“Floriography”: the language of flowers
Thousands of years of folklore, mythology & religious tradition have contributed to the meanings we ascribe to flowers today. Floriography peaked in popularity during the Victorian era when, armed with floral dictionaries, gentlemen would send cryptic messages to ladies with specific nosegays or tussie mussies called “talking bouquets”.
Still today we have a tradition of birth month flowers, the meanings of which are rooted in floriography. Similar to zodiac signs or birthstones, it is believed you inherit the characteristics of the flower assigned to your birth month.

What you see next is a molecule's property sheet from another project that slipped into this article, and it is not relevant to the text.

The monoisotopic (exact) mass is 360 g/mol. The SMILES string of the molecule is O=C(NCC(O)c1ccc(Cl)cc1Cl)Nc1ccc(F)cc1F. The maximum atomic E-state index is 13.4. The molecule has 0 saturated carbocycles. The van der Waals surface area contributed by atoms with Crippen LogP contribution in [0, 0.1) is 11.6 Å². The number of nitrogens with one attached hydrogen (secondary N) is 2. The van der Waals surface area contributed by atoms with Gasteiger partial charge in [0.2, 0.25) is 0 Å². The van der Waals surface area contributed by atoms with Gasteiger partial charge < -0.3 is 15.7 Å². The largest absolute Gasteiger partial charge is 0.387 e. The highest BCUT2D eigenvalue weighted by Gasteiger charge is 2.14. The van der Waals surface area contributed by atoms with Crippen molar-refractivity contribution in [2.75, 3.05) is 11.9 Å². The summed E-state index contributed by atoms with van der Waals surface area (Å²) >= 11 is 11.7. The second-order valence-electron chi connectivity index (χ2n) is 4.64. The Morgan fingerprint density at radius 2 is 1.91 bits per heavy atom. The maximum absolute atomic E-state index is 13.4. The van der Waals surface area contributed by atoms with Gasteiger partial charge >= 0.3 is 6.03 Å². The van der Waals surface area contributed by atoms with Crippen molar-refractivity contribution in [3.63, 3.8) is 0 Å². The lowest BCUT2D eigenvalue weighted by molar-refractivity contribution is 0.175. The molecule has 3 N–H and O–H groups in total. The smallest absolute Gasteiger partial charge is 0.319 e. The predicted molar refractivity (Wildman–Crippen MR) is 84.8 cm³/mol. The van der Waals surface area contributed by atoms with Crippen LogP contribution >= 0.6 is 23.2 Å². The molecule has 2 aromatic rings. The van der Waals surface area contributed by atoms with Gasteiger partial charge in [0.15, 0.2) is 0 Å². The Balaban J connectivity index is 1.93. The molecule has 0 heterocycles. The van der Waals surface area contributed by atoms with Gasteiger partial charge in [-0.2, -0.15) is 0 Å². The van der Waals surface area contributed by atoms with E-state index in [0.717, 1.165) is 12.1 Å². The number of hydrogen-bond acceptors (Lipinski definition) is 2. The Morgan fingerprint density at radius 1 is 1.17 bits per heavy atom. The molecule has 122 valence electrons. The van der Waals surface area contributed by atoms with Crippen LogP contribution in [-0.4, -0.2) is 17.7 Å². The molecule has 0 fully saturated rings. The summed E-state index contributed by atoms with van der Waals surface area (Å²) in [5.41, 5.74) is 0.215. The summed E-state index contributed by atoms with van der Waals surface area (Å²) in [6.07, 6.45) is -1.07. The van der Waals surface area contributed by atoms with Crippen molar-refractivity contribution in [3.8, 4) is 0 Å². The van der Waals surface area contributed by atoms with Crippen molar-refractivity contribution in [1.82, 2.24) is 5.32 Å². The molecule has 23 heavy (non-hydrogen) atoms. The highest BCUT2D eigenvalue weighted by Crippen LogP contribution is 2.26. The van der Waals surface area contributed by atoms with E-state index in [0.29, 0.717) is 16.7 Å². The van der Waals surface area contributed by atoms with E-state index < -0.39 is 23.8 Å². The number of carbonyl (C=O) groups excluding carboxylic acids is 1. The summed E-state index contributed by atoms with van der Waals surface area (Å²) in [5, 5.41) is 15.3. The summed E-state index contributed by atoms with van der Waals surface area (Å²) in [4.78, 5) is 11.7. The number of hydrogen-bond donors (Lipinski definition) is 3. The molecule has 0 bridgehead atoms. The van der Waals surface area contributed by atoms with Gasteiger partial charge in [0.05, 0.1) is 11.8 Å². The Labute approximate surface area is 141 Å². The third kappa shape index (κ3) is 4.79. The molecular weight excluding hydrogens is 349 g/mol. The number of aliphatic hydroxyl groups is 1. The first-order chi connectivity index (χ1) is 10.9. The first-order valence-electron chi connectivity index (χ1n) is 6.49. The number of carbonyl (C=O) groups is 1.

Marigolds, the “Herb of the Sun”, are October’s flower & hold a host of meanings across history & cultures. The name “Mary’s Gold” was given since they were sacrificed to the Virgin in lieu of gold coins. Both Victorian & Mexican cultures used them in remembrance for the dead while throughout the Middle Ages they were considered love charms, helping to attract mates. Others splashed marigold water on their eyes or added petals to their pillows to induce psychic dreams & visions of fairies. However, because their bright orange faces evoke the beauty of the sun, they’re most associated with creativity, passion & a drive to succeed.